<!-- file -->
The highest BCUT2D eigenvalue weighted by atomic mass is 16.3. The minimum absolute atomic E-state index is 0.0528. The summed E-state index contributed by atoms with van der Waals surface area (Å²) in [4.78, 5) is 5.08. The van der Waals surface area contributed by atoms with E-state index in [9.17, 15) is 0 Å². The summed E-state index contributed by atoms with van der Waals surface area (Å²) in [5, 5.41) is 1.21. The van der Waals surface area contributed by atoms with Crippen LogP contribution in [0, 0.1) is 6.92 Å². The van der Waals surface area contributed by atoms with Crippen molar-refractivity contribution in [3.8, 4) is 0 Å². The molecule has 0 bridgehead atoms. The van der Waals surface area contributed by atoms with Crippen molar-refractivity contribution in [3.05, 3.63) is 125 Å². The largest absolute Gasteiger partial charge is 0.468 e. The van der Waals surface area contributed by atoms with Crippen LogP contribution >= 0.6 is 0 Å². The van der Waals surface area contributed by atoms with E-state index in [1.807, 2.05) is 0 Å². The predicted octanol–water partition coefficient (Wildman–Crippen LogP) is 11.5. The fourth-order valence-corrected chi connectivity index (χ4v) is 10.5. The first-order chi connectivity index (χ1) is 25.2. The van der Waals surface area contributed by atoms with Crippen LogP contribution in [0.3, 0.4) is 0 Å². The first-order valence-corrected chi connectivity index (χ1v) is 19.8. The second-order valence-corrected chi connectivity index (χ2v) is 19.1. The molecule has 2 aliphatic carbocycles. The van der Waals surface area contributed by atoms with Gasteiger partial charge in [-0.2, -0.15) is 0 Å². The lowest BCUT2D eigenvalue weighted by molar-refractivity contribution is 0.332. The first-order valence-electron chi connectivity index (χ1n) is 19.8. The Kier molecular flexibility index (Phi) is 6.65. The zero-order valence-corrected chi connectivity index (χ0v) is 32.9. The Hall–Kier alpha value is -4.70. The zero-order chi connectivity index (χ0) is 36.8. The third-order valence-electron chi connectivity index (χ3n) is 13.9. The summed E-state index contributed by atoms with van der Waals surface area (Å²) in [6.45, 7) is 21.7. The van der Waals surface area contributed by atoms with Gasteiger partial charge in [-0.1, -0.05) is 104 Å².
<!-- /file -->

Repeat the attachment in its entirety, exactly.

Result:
The highest BCUT2D eigenvalue weighted by atomic mass is 16.3. The minimum absolute atomic E-state index is 0.0528. The summed E-state index contributed by atoms with van der Waals surface area (Å²) in [4.78, 5) is 5.08. The van der Waals surface area contributed by atoms with E-state index in [9.17, 15) is 0 Å². The summed E-state index contributed by atoms with van der Waals surface area (Å²) in [5, 5.41) is 1.21. The van der Waals surface area contributed by atoms with Crippen LogP contribution in [0, 0.1) is 6.92 Å². The van der Waals surface area contributed by atoms with Crippen molar-refractivity contribution in [3.8, 4) is 0 Å². The molecule has 0 bridgehead atoms. The van der Waals surface area contributed by atoms with Crippen molar-refractivity contribution in [3.05, 3.63) is 125 Å². The largest absolute Gasteiger partial charge is 0.468 e. The van der Waals surface area contributed by atoms with Crippen LogP contribution >= 0.6 is 0 Å². The van der Waals surface area contributed by atoms with E-state index in [1.807, 2.05) is 0 Å². The predicted octanol–water partition coefficient (Wildman–Crippen LogP) is 11.5. The fourth-order valence-corrected chi connectivity index (χ4v) is 10.5. The first-order chi connectivity index (χ1) is 25.2. The van der Waals surface area contributed by atoms with Crippen LogP contribution in [0.3, 0.4) is 0 Å². The first-order valence-corrected chi connectivity index (χ1v) is 19.8. The second-order valence-corrected chi connectivity index (χ2v) is 19.1. The molecule has 2 aliphatic carbocycles. The van der Waals surface area contributed by atoms with Gasteiger partial charge in [-0.2, -0.15) is 0 Å². The lowest BCUT2D eigenvalue weighted by molar-refractivity contribution is 0.332. The first-order valence-electron chi connectivity index (χ1n) is 19.8. The Kier molecular flexibility index (Phi) is 6.65. The zero-order valence-corrected chi connectivity index (χ0v) is 32.9. The Hall–Kier alpha value is -4.70. The zero-order chi connectivity index (χ0) is 36.8. The third-order valence-electron chi connectivity index (χ3n) is 13.9. The summed E-state index contributed by atoms with van der Waals surface area (Å²) in [6.45, 7) is 21.7. The van der Waals surface area contributed by atoms with Gasteiger partial charge in [-0.1, -0.05) is 104 Å².